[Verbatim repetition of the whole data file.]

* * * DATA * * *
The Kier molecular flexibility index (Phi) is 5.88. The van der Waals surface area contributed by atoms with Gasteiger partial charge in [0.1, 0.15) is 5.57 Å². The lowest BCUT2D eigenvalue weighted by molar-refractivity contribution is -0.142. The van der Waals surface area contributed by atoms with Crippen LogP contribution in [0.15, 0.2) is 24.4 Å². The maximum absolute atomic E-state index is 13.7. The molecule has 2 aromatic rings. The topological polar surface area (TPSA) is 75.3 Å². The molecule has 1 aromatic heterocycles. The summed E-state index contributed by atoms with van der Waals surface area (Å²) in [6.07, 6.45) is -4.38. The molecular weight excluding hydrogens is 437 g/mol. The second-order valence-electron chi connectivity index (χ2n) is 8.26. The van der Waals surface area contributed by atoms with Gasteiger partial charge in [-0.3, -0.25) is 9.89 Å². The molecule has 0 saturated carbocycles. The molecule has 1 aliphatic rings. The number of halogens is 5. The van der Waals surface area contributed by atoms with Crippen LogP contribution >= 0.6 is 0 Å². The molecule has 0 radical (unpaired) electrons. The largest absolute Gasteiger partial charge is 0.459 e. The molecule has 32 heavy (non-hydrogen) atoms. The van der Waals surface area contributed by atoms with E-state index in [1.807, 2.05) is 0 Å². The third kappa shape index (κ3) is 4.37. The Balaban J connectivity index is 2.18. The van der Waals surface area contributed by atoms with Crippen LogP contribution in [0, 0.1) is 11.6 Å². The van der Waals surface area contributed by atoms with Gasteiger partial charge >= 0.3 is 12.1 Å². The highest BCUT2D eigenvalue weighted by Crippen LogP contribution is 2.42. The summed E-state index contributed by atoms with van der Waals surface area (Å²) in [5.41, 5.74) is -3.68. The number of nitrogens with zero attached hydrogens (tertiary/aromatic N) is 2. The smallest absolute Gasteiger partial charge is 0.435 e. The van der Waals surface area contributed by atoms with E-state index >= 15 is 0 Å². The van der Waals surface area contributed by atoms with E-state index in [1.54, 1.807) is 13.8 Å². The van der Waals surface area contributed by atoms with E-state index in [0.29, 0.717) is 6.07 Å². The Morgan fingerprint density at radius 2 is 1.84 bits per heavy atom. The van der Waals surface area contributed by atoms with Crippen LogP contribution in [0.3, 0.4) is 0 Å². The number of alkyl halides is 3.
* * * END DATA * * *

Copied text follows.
The Kier molecular flexibility index (Phi) is 5.88. The van der Waals surface area contributed by atoms with Gasteiger partial charge in [0.1, 0.15) is 5.57 Å². The lowest BCUT2D eigenvalue weighted by molar-refractivity contribution is -0.142. The van der Waals surface area contributed by atoms with Crippen LogP contribution in [0.15, 0.2) is 24.4 Å². The maximum absolute atomic E-state index is 13.7. The molecule has 2 aromatic rings. The topological polar surface area (TPSA) is 75.3 Å². The molecule has 1 aromatic heterocycles. The summed E-state index contributed by atoms with van der Waals surface area (Å²) in [6.07, 6.45) is -4.38. The molecular weight excluding hydrogens is 437 g/mol. The second-order valence-electron chi connectivity index (χ2n) is 8.26. The van der Waals surface area contributed by atoms with Gasteiger partial charge in [-0.3, -0.25) is 9.89 Å². The molecule has 0 saturated carbocycles. The molecule has 1 aliphatic rings. The number of halogens is 5. The van der Waals surface area contributed by atoms with Crippen LogP contribution >= 0.6 is 0 Å². The molecule has 0 radical (unpaired) electrons. The largest absolute Gasteiger partial charge is 0.459 e. The molecule has 32 heavy (non-hydrogen) atoms. The van der Waals surface area contributed by atoms with E-state index in [1.807, 2.05) is 0 Å². The third kappa shape index (κ3) is 4.37. The Balaban J connectivity index is 2.18. The van der Waals surface area contributed by atoms with Crippen LogP contribution in [0, 0.1) is 11.6 Å². The van der Waals surface area contributed by atoms with Gasteiger partial charge >= 0.3 is 12.1 Å². The highest BCUT2D eigenvalue weighted by Crippen LogP contribution is 2.42. The summed E-state index contributed by atoms with van der Waals surface area (Å²) in [5.41, 5.74) is -3.68. The number of nitrogens with zero attached hydrogens (tertiary/aromatic N) is 2. The smallest absolute Gasteiger partial charge is 0.435 e. The van der Waals surface area contributed by atoms with E-state index >= 15 is 0 Å². The van der Waals surface area contributed by atoms with E-state index in [1.54, 1.807) is 13.8 Å². The van der Waals surface area contributed by atoms with E-state index in [0.29, 0.717) is 6.07 Å². The Morgan fingerprint density at radius 2 is 1.84 bits per heavy atom. The van der Waals surface area contributed by atoms with Crippen LogP contribution in [0.3, 0.4) is 0 Å². The number of alkyl halides is 3.